This is why I mentioned above that even the transcendence-based approaches are, in reality, systems of transformation in disguise. They are simply unaware of the fact that they apply the very same tantric principle. When, in Vipassana, you observe your bodily sensations, they sooner or later transform and melt into a sea of spacious, vibratory presence. This transformed state of your substantial physicality is called Bhanga.
Even your worst negative memories, which have bruised your heart and body and have left in you traumatic imprints, are inherently and potentially transformative. As a matter of fact, the worst memories contain the highest degree of energy. They are explosive, because in them so much life-force has been trapped. When you transform them, it is like the Big Bang that inaugurated our expanding universe: you explode from within and become a vast being. This is why tantra is the foundation of a radical form of therapy, since it fearlessly works with your darkest materials to produce illumination.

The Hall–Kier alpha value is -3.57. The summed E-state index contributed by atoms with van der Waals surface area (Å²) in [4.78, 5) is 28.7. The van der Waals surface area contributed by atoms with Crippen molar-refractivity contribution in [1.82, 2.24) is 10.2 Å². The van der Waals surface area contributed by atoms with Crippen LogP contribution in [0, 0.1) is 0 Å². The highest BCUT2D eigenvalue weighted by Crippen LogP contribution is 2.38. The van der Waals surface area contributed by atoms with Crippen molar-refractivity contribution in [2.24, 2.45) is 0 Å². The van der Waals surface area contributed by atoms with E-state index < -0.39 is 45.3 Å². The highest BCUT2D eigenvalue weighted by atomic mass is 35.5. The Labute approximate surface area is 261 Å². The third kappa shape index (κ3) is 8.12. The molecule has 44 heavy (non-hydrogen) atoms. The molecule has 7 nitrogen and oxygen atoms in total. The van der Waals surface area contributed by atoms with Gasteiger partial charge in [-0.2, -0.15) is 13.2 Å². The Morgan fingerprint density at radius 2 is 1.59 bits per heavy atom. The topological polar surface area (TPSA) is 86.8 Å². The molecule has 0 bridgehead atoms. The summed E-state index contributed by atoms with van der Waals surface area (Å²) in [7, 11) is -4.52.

The transformation-based philosophy of tantra is the only system that tells us that we, exactly as we are, are already spiritual beings. Tantra does not refer to some nature that is completely hidden from us or that exists apart from our surface existence. Tantra, in this sense, takes the statement that the divine resides in each and every one of us very seriously. This certainty empowers us not to fear any of our energies and, therefore, not to suppress any of them. After all, where there is fear of one’s own inner forces, there is suppression. And when you no longer fear yourself, you no longer fear life, because you know that wherever you look, even if you see monsters and demons, these are only unrealized forms of light.